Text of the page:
DOBSON — Fourth-grader Jackie Trejo shared a simple trick she uses to keep putting one foot in front of the other when running.
“I pretend there’s a cookie in front of me,” said Trejo, who placed first in the 14-and-under age group in the Cintas 5K held in Dobson, which was only her second race.
Trejo learned about self-motivation through participation in “Grow Strong,” the Rockford Elementary School running club.
Things were different for Trejo before she joined.
When running with her mom, “I was always right behind her,” Trejo recalled. “When she looked back I would run, and when she turned back around, I would walk again.”
The club was established at Rockford in August 2015.
Deanne Fitzgerald, PE teacher at Rockford, a runner since high school and a former Surry Central coach, had wanted to start a running club.
At the same time, Surry County Schools Superintendent Travis Reeves showed an interest in seeing running clubs started at the schools.
Rockford was chosen to pilot the program.
“The hope is next year to be in all our elementary schools because it has gone so well,” said Fitzgerald, whose son, Tyler Fitzgerald, a Surry Central track athlete, co-coaches the club.
Third through fifth-grade students are eligible to join club “Grow Strong” and train for a different competitive running event each season, meeting twice a week for 10 weeks.
In the fall, 25 students raced in the “Rosy Cheeks” 5K held in December.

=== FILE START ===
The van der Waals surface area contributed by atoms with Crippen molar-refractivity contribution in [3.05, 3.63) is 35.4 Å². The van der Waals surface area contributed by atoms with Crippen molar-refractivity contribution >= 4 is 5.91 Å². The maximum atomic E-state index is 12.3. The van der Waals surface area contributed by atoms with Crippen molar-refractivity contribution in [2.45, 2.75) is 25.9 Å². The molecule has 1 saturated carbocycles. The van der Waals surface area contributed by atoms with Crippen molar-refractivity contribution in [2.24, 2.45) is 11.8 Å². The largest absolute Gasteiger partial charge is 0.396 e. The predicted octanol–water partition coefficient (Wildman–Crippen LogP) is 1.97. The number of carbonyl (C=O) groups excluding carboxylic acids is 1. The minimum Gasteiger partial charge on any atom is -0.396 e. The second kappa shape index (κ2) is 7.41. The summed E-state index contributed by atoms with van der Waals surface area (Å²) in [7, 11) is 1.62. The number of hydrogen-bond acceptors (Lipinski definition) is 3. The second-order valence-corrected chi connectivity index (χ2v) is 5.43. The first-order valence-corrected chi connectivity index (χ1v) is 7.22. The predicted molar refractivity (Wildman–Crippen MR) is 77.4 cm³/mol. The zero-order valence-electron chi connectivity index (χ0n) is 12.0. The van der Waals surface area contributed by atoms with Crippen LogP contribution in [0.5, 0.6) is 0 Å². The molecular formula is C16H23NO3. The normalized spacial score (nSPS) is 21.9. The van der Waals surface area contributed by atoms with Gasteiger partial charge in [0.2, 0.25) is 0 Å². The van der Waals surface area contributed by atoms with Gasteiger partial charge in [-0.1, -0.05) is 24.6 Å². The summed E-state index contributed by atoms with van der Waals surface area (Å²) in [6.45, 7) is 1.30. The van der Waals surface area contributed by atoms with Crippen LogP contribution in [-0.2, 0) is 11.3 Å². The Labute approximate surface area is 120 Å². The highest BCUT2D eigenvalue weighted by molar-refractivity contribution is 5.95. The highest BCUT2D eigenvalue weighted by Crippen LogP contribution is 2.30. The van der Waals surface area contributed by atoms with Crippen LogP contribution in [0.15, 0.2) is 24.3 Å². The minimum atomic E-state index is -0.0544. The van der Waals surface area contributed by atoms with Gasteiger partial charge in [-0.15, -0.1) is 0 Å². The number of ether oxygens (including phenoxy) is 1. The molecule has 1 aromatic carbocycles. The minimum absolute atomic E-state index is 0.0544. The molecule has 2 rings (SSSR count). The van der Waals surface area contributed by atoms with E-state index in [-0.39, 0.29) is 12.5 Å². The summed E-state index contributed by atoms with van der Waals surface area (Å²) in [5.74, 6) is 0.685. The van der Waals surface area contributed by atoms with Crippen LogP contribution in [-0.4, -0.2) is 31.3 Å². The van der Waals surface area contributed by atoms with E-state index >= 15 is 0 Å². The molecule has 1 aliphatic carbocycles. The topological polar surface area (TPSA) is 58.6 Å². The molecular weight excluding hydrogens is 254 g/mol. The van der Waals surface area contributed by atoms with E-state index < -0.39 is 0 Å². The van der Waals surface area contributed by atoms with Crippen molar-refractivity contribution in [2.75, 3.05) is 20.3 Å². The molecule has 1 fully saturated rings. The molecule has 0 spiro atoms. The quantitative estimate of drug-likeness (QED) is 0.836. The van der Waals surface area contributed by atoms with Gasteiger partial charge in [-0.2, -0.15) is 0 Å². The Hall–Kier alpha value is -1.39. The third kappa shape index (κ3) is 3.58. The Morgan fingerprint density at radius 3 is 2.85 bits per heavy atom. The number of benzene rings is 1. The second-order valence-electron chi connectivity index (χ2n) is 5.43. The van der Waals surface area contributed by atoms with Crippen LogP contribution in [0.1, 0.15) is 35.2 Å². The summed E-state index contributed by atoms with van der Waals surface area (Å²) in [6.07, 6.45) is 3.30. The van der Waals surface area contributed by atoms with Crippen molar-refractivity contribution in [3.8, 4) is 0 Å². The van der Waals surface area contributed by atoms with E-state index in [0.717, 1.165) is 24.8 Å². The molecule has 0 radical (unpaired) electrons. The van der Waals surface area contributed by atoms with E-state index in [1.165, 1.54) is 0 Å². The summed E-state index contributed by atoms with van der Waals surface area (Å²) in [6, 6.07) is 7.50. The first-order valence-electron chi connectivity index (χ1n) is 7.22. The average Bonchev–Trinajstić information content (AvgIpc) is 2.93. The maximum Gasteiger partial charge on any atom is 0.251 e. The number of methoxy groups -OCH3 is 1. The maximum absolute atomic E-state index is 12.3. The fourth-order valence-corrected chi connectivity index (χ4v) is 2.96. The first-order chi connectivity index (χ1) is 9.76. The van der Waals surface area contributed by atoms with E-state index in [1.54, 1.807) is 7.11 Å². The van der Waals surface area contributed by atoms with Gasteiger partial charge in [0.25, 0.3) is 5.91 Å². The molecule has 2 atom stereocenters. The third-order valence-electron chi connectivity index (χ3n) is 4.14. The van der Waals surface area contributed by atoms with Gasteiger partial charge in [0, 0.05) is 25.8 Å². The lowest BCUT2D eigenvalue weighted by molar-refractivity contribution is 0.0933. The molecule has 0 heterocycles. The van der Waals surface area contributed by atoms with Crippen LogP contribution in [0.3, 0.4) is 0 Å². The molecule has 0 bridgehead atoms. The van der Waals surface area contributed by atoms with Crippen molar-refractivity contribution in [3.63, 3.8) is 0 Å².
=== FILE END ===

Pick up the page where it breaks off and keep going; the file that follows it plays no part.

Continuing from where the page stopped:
On Saturday, 40 Rockford students will participate in the fourth-annual MAD Dash & Fun Run in Pilot Mountain, with their entry fees sponsored by Renfro Corp.
Last August, Flat Rock Elementary also began an organized running club dubbed “Dragons on the Run.”
Approximately 20 students practice every Friday during club time with PE teacher Tanner Easter.
Ten members of the club will run in the MAD Dash on Saturday, their first competitive event.
At Rockford practices, the students train by alternating running and walking intervals, gradually increasing their running while decreasing walk time.
Drills and strength training round out the sessions, and they also run relays – “just because kids like relays,” Fitzgerald said.
Fitzgerald said that character development is addressed through a different topic each week such as perseverance, self-motivation, responsibility or race etiquette.
Fitzgerald said the training has paid off for the students, some of whom had never been to a race or 5K before joining.
Now, “they can run it and they can run it well,” she said.
Six of the students competed in the Cintas race, with two coming in second and third overall, two boys placing second and third in their age group and two girls placing first and third in their age group.
But it’s more than just competitive successes, Fitzgerald emphasized.
“Running is just as much believing yourself and having strong character as it is running,” she said. “I’m seeing a change in character not just running ability, which is the whole point.”
The club has helped Jordan Snow “in everything I do,” the fourth grader said. “I used to give up on things. Since I started running, I stopped giving up on things. I push myself.”
The students have learned different ways to push themselves.
Edgar Reyes said, “When I’m tired I talk to myself and say, ‘I got this. I don’t stop. I won’t stop.’”
Erik Gomez said, “All I think about is the more I run, the faster I’m getting it over with.”
Reyes and Gomez ran together at the Cintas race, talking each other through the hard parts and racing each other at the end. They both placed in the top three.
Reagan Reece, a fifth grade student, who said he joined because he didn’t like ball sports, had a different method.
“Unlike most people, I don’t tell myself anything,” he said. “I just keep running.”
Reach Terri Flagg at 415-4734.